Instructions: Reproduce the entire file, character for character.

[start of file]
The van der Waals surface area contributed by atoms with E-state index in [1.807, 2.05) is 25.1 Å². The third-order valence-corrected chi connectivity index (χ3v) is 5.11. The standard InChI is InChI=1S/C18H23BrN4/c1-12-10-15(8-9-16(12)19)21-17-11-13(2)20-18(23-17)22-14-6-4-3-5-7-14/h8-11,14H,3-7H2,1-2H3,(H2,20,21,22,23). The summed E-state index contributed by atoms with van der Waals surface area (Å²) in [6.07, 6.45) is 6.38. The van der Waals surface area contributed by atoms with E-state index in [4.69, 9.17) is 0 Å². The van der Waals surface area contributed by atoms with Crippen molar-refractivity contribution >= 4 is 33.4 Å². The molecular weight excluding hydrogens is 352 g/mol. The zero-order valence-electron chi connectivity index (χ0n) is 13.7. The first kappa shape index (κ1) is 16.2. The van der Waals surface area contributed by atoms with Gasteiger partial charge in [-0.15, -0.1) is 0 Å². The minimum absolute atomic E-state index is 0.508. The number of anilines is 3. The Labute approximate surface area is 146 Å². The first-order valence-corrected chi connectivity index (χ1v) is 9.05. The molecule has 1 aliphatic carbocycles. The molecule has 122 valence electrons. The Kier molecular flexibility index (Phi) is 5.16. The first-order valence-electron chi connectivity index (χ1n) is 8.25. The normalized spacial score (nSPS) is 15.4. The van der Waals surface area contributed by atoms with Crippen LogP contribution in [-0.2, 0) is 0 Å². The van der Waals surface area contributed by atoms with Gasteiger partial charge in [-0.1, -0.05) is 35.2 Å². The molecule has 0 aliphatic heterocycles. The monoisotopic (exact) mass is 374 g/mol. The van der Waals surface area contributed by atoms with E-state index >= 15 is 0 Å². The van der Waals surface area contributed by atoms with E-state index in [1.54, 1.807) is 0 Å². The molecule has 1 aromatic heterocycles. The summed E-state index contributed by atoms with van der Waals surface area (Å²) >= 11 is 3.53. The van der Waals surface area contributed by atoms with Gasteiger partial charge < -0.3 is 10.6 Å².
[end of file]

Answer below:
The van der Waals surface area contributed by atoms with E-state index in [1.807, 2.05) is 25.1 Å². The third-order valence-corrected chi connectivity index (χ3v) is 5.11. The standard InChI is InChI=1S/C18H23BrN4/c1-12-10-15(8-9-16(12)19)21-17-11-13(2)20-18(23-17)22-14-6-4-3-5-7-14/h8-11,14H,3-7H2,1-2H3,(H2,20,21,22,23). The summed E-state index contributed by atoms with van der Waals surface area (Å²) in [6.07, 6.45) is 6.38. The van der Waals surface area contributed by atoms with E-state index in [4.69, 9.17) is 0 Å². The van der Waals surface area contributed by atoms with Crippen molar-refractivity contribution >= 4 is 33.4 Å². The molecular weight excluding hydrogens is 352 g/mol. The zero-order valence-electron chi connectivity index (χ0n) is 13.7. The first kappa shape index (κ1) is 16.2. The van der Waals surface area contributed by atoms with Gasteiger partial charge in [-0.15, -0.1) is 0 Å². The minimum absolute atomic E-state index is 0.508. The number of anilines is 3. The Labute approximate surface area is 146 Å². The first-order valence-corrected chi connectivity index (χ1v) is 9.05. The molecule has 1 aliphatic carbocycles. The molecule has 122 valence electrons. The Kier molecular flexibility index (Phi) is 5.16. The first-order valence-electron chi connectivity index (χ1n) is 8.25. The normalized spacial score (nSPS) is 15.4. The van der Waals surface area contributed by atoms with Crippen LogP contribution in [-0.2, 0) is 0 Å². The van der Waals surface area contributed by atoms with Gasteiger partial charge in [-0.1, -0.05) is 35.2 Å². The molecule has 0 aliphatic heterocycles. The monoisotopic (exact) mass is 374 g/mol. The van der Waals surface area contributed by atoms with E-state index >= 15 is 0 Å². The van der Waals surface area contributed by atoms with E-state index in [1.54, 1.807) is 0 Å². The molecule has 1 aromatic heterocycles. The summed E-state index contributed by atoms with van der Waals surface area (Å²) >= 11 is 3.53. The van der Waals surface area contributed by atoms with Gasteiger partial charge < -0.3 is 10.6 Å².